Gerard Hogan Jr., DNSc, CRNA


© Copyright 2011 Anesthesia Abstracts · Volume 5 Number 3, March 31, 2011




General
Factors associated with and consequences of unplanned post-operative intubation in elderly vascular and general surgery patients

Eur J Anaesthesiol 2011;28:220-224

Nafiu OO, Ramachandran SK, Ackwerh R, Tremper KK, Campbell DA, Stanley JC


Abstract

Purpose The purpose of this study was to describe the incidence and perioperative variables associated with unplanned postoperative intubation (UPI) in elderly patients undergoing vascular and general surgery. A second aim was to examine the association between UPI and 30-day morbidity and mortality.

 

Background There are an increasing number of patients over the age of 65 undergoing vascular and general surgery. Most may be extubated after surgery easily. However, some may require UPI in the postoperative period either from primary respiratory failure or from postoperative complications. UPI may be associated with increased morbidity and mortality. There are limited studies examining factors associated with UPI in elderly surgical patients.

 

Methodology Data from the Participant Use Data File of the American College of Surgeons National Surgical Quality Improvement Program from 2005 to 2008 was used for this study. Data was extracted from the database on patients > 65 years of age. Exclusion criteria included outpatient surgery, BMI ≤ 18 kg/m2, disseminated malignancy, comatose > 24 hours preoperatively; patients with active do not resuscitate orders and those requiring mechanical ventilation within 48 hours of surgery. Patients with missing hospital length of stay, operation time, anesthesia times, and work relative value unit data were excluded. This left a sample of 115,692 patients.

 

The primary outcome was unplanned postoperative intubation (UPI), defined as the need for intubation and mechanical ventilation because of onset of respiratory or cardiac failure manifested by severe respiratory distress, hypoxia, hypercarbia, or respiratory acidosis within 30 days of surgery. Patients were stratified into a UPI or no UPI group. Secondary outcomes included the incidence of post-operative site-specific complications (i.e., soft tissue or deep wound infections, graft failures, bleeding requiring transfusion), and systemic complications (i.e., myocardial infarction, pulmonary embolism, postoperative renal insufficiency) in those with UPI and those with no UPI. Descriptive and inferential statistics were used to analyze the results. Multivariate logistic regression was used to identify pre-operative and intra-operative factors associated with UPI. A P < 0.05 was significant.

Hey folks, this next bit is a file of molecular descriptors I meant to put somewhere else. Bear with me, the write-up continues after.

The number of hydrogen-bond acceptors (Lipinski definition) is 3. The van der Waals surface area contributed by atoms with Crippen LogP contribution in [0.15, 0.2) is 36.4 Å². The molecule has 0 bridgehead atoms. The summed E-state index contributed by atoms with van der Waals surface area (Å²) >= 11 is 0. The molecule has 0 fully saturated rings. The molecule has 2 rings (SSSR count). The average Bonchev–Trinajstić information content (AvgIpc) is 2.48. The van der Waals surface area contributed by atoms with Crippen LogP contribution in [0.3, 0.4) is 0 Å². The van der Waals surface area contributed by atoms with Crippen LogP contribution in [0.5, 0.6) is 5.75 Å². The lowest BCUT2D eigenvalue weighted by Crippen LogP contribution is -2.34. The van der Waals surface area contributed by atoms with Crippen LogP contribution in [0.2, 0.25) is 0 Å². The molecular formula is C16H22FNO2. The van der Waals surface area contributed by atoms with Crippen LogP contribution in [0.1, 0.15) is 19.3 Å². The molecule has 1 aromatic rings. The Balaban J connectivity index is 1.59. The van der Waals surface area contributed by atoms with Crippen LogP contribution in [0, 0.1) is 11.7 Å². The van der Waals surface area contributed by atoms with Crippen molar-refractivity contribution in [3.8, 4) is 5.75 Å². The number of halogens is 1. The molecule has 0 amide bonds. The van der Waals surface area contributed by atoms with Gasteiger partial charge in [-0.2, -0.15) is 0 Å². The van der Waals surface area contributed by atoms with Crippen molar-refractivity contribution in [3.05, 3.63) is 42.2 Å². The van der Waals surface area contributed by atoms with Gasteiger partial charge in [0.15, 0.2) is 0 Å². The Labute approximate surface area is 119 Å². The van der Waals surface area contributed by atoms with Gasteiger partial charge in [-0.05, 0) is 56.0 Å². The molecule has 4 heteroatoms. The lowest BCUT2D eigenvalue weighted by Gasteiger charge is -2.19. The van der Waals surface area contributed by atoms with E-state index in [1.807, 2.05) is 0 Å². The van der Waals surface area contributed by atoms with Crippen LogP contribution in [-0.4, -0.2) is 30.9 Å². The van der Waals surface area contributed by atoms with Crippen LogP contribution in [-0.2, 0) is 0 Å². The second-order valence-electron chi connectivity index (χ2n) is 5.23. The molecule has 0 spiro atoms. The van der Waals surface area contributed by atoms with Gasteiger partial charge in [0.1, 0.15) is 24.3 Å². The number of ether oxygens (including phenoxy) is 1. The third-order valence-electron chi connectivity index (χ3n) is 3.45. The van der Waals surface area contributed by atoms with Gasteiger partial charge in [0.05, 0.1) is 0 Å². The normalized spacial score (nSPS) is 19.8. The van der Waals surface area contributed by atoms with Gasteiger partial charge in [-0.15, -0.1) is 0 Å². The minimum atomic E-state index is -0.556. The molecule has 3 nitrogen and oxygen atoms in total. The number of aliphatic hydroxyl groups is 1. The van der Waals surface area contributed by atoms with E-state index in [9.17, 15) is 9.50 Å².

Result The incidence of UPI was 3.3% (n = 3,866). Overall, the mean age was approximately 75 years, with 25% being octogenarians; 50% were men and 13.6% were ASA ≥ 4. Patients requiring UPI were slightly older, more likely male, and less likely to be functionally independent when compared to those with no UPI (Table 1). Over one-third of patients with a UPI were ASA ≥ 4.

 

Table 1. Patient demographics and operative characteristics

 

No UPI

(n = 111,826)

UPI

(n = 3,866)

P value

Age, yr

74.5 ± 6.4

75.6 ± 6.5

<0.001

Male sex

49.9%

54.9%

<0.001

ASA ≥ 4.

13%

32.6%